The `insert` function itself is implemented as follows:

``````fun insert {c:color} {bh:nat} (
x: int,
t: rbtree(c ,bh, 0)
): [c:color] [bh2:nat] rbtree(c, bh2, 0) = let
fun ins {c:color} {bh:nat} (
t2: rbtree(c, bh, 0)
):<cloptr1> [c2:color] [v:nat | v <= c] rbtree(c2, bh, v) =
case+ t2 of
| E () => R(E (), x, E ())
| B(a, y, b) => if x < y then restore(ins(a), y, b)
else if y < x then restore (a, y, ins(b))
else B(a, y, b)
| R(a, y, b) => if x < y then R(ins(a), y, b)
else if y < x then R(a, y, ins(b))
else R(a, y, b)
val t = ins(t)
in
case+ t of
| R(a, y, b) => B(a, y, b)
| _ =>> t
end
``````

The complete example program is in dt8.dats (html). For another example of red-black trees in ATS see the funrbtree example from the ATS website.

## Linear constraints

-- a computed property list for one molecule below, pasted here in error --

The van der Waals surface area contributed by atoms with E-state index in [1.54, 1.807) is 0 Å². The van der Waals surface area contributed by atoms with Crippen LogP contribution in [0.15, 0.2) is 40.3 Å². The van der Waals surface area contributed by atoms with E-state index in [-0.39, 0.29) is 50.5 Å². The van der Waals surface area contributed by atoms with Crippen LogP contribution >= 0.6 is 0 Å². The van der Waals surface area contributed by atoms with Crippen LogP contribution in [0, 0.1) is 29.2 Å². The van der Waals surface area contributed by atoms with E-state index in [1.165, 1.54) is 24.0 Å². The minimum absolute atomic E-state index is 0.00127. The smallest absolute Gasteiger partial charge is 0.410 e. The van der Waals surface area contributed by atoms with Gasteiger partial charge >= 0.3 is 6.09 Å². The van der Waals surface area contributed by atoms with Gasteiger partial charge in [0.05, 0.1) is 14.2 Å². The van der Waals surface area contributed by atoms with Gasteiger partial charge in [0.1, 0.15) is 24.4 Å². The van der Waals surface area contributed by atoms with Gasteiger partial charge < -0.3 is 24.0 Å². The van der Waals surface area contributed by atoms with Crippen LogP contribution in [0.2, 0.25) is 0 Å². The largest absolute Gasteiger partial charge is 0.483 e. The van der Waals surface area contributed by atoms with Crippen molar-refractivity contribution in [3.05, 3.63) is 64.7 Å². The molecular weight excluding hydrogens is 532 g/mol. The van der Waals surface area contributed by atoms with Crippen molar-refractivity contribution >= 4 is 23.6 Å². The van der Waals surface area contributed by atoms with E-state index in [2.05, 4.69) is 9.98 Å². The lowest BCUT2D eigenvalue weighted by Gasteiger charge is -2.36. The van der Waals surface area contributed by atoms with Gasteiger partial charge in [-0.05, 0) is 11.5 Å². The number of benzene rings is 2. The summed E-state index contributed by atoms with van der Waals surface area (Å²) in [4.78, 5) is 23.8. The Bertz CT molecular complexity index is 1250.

The constraints generated by the dependent types must be 'linear' constraints. An example of a linear constraint is the definition of 'list_append' earlier:

``````fun{a:t@ype} list_append {n1,n2:nat} (
xs: list (a, n1), ys: list (a, n2)
): list (a, n1+n2)
``````

The result type containing `n1+n2` will typecheck fine. However an example that won't typecheck is the following definition of a `list_concat`:

``````fun{a:t@ype} list_concat {n1,n2:nat} (
xss: list (list (a, n1), n2),
): list (a, n1*n2)
``````

The `n1*n2` results in a non-linear constraint being generated and the ATS typechecker cannot resolve this. The solution for this is to use theoreom-proving. See chapter 6 in the ATS user guide for details and an example using `concat`.

## Closing notes

Although I create my own `list` types in these examples, ATS has lists, vectors and many other data structures in the standard library.

There's a lot more that can be done with ATS and dependent types. For more examples see the papers mentioned at the beginning at throughout this post. The paper Why Dependent Types Matter is also useful reading for more on the topic.

### Tags

This site is accessable over tor as hidden service mh7mkfvezts5j6yu.onion, or Freenet using key:
USK@1ORdIvjL2H1bZblJcP8hu2LjjKtVB-rVzp8mLty~5N4,8hL85otZBbq0geDsSKkBK4sKESL2SrNVecFZz9NxGVQ,AQACAAE/bluishcoder/-61/

Tags

Archives